When making repairs, turn off the lawn mower and disconnect the spark plug wire. Locate the parts that are stuck and spray WD-40 directly into them. You’ll need to give the lubricant time to seep into the joints, cracks, and crevices. Every few minutes you can give the part a gentle tug to see if it’s ready to come loose. If not, wait a little bit longer. Apply a second round of WD-40 to parts that are more difficult to remove. Complete your repair, reattach the parts, and plug the spark plug wire back in.

Remove sticky residue

tree sap

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Dirt and grass cuttings aren’t the only things that can plague a lawn mower. Sticky residue from tree sap may also cling to your machine. Sap is not easily removed with soap and water; however, WD-40 is made using a formula that breaks the chemical bonds that keep sticky substances glued to your mower. This means you can use it to release the sap, which, left on the machine, will trap leaf mulch, dirt, grass clippings, and more.

First, remove as much of the sap as you can using a microfiber cloth. Spray the WD-40 directly over the sap and wait 10 minutes for the solution to break down the bonds that are adhering it to your machine. Grab a clean cloth and wipe away the sticky residue and remaining WD-40. If the sap is thick, you may need to repeat the process to successfully remove all traces of the sticky substance.

Tip: You can use WD-40 to eliminate all kinds of sticky residue, including that left behind by duct tape, stickers, and pure maple syrup.

Repel dust from around the air filter

replacing a lawn mower air filter

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Part of a homeowner’s regular lawn mower maintenance involves changing out the air filter. The next time this task is on your list, grab a can of WD-40, as this versatile product can also be used to keep dust from accumulating around the air filter. Repelling dust helps keep the filter from becoming clogged, which not only affects the engine’s power, but also results in the machine using more fuel than it would otherwise need.

Remove the old air filter and dispose of it properly. Next, clean the area to remove any current dust and debris. You can do this using a microfiber cloth, or a brush if needed. Once you have a clean surface, spray the area with WD-40. Remember to hold the can about 6 inches out and apply an even coat for best results. Wait a few minutes before installing the new air filter. Repeat the process any time you need to swap filters, which experts recommend doing every 25 hours of running time.

Displace moisture from the ignition system

disconnected spark plug

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As we learned earlier, WD-40 is used to displace water. Displacing moisture from a lawn mower’s ignition system is crucial because water can interfere with the proper functioning of the ignition components. The engine’s fuel-air mixture can’t be ignited without a spark, and you won’t get a spark if there is water in the ignition system. Applying WD-40 eliminates and repels the water so that the system can operate as intended.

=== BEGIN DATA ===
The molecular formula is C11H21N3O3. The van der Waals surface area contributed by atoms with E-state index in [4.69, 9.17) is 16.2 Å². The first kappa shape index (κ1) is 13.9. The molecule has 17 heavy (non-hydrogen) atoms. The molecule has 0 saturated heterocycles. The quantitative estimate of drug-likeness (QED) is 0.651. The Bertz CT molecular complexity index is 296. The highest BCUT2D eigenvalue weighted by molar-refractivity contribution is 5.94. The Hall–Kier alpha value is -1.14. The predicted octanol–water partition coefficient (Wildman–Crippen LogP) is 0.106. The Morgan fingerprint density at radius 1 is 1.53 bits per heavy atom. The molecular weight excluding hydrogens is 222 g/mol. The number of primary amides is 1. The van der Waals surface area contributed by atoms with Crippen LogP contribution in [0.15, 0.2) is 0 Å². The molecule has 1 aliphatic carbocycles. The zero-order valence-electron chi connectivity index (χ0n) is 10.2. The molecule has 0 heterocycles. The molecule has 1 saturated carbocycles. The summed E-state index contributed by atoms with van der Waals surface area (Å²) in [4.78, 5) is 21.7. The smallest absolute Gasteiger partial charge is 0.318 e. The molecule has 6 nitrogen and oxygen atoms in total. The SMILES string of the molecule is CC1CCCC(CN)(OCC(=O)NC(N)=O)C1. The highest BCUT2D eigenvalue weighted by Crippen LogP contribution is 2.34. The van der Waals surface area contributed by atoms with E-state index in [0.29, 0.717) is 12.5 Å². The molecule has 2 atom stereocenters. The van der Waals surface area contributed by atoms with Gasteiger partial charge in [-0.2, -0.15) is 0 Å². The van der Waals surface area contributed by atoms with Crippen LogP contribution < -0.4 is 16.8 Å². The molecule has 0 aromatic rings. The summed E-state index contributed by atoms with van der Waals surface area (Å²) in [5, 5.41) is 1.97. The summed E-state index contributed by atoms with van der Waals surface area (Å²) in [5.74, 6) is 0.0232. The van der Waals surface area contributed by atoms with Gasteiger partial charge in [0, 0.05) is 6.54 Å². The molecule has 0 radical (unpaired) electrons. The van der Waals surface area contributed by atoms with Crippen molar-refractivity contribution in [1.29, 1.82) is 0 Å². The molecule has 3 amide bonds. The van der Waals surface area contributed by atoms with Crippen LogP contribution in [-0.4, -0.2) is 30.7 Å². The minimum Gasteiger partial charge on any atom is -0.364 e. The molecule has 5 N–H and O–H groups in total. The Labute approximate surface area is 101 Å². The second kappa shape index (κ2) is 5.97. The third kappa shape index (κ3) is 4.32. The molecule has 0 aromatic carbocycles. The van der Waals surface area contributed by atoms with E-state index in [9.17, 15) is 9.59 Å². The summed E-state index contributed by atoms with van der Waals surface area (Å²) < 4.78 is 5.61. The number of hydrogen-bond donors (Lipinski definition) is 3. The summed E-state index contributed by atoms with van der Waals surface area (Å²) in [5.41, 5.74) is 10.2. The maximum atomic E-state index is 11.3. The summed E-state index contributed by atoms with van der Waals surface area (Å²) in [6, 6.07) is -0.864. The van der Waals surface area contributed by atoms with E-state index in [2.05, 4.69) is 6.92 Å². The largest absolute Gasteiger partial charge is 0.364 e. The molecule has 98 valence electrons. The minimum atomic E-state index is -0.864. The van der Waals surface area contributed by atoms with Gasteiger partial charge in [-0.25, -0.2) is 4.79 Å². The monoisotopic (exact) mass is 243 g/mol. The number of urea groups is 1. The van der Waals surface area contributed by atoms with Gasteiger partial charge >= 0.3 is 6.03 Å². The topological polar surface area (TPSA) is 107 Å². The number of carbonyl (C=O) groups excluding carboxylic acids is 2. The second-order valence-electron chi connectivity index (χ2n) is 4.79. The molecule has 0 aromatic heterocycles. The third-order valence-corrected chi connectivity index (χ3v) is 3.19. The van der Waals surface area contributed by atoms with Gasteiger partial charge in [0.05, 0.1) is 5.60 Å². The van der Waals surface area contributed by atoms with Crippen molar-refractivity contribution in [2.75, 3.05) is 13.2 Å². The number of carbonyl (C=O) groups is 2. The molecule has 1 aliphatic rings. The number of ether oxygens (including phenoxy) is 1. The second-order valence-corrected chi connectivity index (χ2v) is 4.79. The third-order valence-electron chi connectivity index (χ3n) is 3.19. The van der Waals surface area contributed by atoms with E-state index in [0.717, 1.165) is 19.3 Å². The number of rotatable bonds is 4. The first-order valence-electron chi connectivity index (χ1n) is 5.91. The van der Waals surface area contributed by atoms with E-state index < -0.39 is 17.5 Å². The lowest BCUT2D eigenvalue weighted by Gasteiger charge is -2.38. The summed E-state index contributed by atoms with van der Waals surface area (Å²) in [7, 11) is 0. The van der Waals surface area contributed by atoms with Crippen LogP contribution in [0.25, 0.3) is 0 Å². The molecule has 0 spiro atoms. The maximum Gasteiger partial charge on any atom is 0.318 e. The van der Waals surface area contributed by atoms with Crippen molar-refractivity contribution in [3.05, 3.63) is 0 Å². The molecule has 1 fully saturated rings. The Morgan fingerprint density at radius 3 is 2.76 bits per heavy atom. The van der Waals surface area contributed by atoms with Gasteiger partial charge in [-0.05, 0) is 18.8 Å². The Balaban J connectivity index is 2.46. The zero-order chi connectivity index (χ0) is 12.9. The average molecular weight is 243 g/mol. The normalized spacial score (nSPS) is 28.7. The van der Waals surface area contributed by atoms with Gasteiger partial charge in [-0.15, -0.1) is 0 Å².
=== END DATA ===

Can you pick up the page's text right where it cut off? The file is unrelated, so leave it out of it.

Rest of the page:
In the event that your lawn mower was left out in the rain, get it as dry as possible using a leaf blower. You can also set it out in the sun and wait for the moisture to evaporate, but this will take more time. Make sure the lawn mower is turned off and the spark plug wire is disconnected. Next, spray the ignition switch, spark plug wires, spark plug boots, and all of the other electrical connections with WD-40. Wait a few minutes for the solution to do its thing and then wipe up any excess fluid. Reinstall the spark plug wire and the mower is ready for use.

Tip: WD-40 reports that you can also spray the product directly into the carburetor if the engine gets flooded.

Remove scuff marks and shine tires

lawn mower wheel

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WD-40 can also be used to remove scuff marks and shine tires to keep your lawn mower looking as good as new. While this isn’t necessary for the machine to operate at peak efficiency, it keeps the mower aesthetically pleasing, which is especially important if you’re getting the lawn mower ready to sell.

After you’ve had a chance to clean the mower, grab a can of WD-40 and give it a shake. Spray the solution directly over all of the scuff marks you come across. Let the formula sit for several minutes before wiping it away, along with the scuff marks, using an old rag. Next, move on to the tires. Apply the WD-40 to outer parts of the tires to give them a nice shine. Don’t spray the solution on the tread, as this will remove the traction needed to operate the mower.

Reduce friction on the belts and pulleys

lawn mower belt

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Applying WD-40 to a lawn mower’s belts and pulleys will reduce friction to keep the parts running smoothly. This is important for many reasons. Too much friction can cause the parts to squeak, which can be quite annoying to listen to as you mow. Additionally, the entire system may even seize up if the problem is severe enough.

Take advantage of WD-40’s lubricating properties and spray it on the belts and pulleys after you have shut off the machine and disconnected the spark plug wiring. Coat the surface evenly at a distance of 6 inches and rotate the belts and pulleys as you go, as this will get the WD-40 through the entire system. Wait a few minutes before cleaning up any excess solution. Reattach the spark plug wiring and resume mowing your landscape. You can reapply the WD-40 any time you hear a squeak, or simply lubricate the parts at the beginning of each mowing season.

Dr Heidi Parkes

By Dr Heidi Parkes

Senior Information Extension Officer QLD Dept of Agriculture & Fisheries.